Are you an entrepreneur? A creative? Running a home-based business? Or simply just ‘sticking it to the man’? Regardless of whether you’re working the 9-5 in an office, your bedroom or by the pool – the government would also like to share in your successes.
Whilst almost nobody enjoys paying taxes, there are a few little tax incentives that the Government provides that could make a big difference to your bottom line. Generally, most expenses that a business incurs in producing income are claimable, so be sure to keep records of any spending that is business related!
Here are some tips to help keep more of your hard-earned cash in your pocket:
Home-Based Business Claims
Common costs that may be available for deduction are:
- The cost of using a room’s utilities, such as gas and electricity – which must be apportioned between business and private use, based on actual usage.
- Business phone costs – if a telephone is used exclusively for business, you can claim for the rental and calls, but not the installation costs. If the telephone is used for both business and private calls, you can claim a deduction for business calls.
- The decline in value (depreciation) of office equipment, such as desks, chairs, computers. If equipment such as a computer is also used for non-business purposes, your claim must be apportioned between business and private use.
- The decline in value (depreciation) of curtains, carpets and light fittings.
- Occupancy expenses (such as rent, mortgage interest, insurance, rates). You can claim the portion of these costs that relates to the room or workshop you use as a place of business. A common method of working out how much to claim is the floor area (as a proportion of the floor area in your whole home).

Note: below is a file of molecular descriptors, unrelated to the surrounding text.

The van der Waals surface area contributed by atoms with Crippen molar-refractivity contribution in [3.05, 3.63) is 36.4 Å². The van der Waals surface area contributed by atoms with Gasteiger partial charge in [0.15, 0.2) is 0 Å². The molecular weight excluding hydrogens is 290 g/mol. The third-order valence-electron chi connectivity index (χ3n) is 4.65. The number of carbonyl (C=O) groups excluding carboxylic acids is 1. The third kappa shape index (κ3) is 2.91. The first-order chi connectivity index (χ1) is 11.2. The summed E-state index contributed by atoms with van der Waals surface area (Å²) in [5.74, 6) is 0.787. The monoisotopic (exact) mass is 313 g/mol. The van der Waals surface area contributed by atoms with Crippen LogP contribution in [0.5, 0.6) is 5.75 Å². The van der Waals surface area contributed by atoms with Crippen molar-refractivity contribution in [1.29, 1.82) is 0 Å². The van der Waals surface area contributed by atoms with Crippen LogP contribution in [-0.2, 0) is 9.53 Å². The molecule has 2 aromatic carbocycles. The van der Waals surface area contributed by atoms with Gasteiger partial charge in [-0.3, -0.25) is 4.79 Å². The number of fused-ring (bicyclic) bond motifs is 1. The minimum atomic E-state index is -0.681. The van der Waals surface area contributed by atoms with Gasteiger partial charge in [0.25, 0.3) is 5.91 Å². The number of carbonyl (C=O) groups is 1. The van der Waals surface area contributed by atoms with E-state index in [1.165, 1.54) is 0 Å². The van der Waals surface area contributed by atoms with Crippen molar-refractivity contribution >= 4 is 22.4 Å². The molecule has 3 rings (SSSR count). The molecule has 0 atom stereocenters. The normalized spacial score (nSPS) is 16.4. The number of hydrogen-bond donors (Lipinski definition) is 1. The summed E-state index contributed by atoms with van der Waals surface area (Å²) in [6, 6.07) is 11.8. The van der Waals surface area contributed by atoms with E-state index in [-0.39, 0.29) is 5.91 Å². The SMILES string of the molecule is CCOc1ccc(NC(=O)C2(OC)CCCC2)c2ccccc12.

Driving from client to client? Picking up a delivery? The government allows two different methods for claiming tax deductions on your vehicle: this can be calculated either by the number of kilometres travelled at the rate of $0.66 per km or a percentage of actual running costs which can include your fuel, registration, insurance, repairs, depreciation and interest including cleaning!
However, be sure that you have records to back up any claim that you make. Keeping records in a logbook is a simple way to back up your claims and can be picked up at your local newsagent or online.
P.S. If you are going to claim a percentage of expenses, it is essential that you maintain all records relating to the running costs of the vehicle. A logbook needs to be kept for a minimum of 12 consecutive weeks and must record all trips the vehicle undertakes. If you are using the Cents Per Km method, the logbook must be kept for the full year showing business trips only.
Wine and dine your clients? Want to take your partner out to lunch and label it “a stakeholders meeting?” Not so fast. Before your order your next round, be sure to check out which meals are tax deductible and which are not.
Food and non-alcoholic drinks that are provided to employees on the business premises are generally tax deductible (however if the primary purpose is entertainment this may effect your ability to claim). Food and drink offsite is not. Meals with clients for marketing purposes are deductible for the employee costs (but Fringe Benefits Tax applies) but not the expense you incur for your client. However, for every expense you have with meal and drinks, note who was there, where it was and how many employees versus clients, so that you can determine the deductibility of that expense.
The exception to meal expenses is where you are required to travel overnight for work or business purposes. In this case, the meal expense may be able to be treated as a tax deductible expense. The rules get a bit more complex, and the best approach is to retain records of your expenses and seek advice from your accountant or tax agent.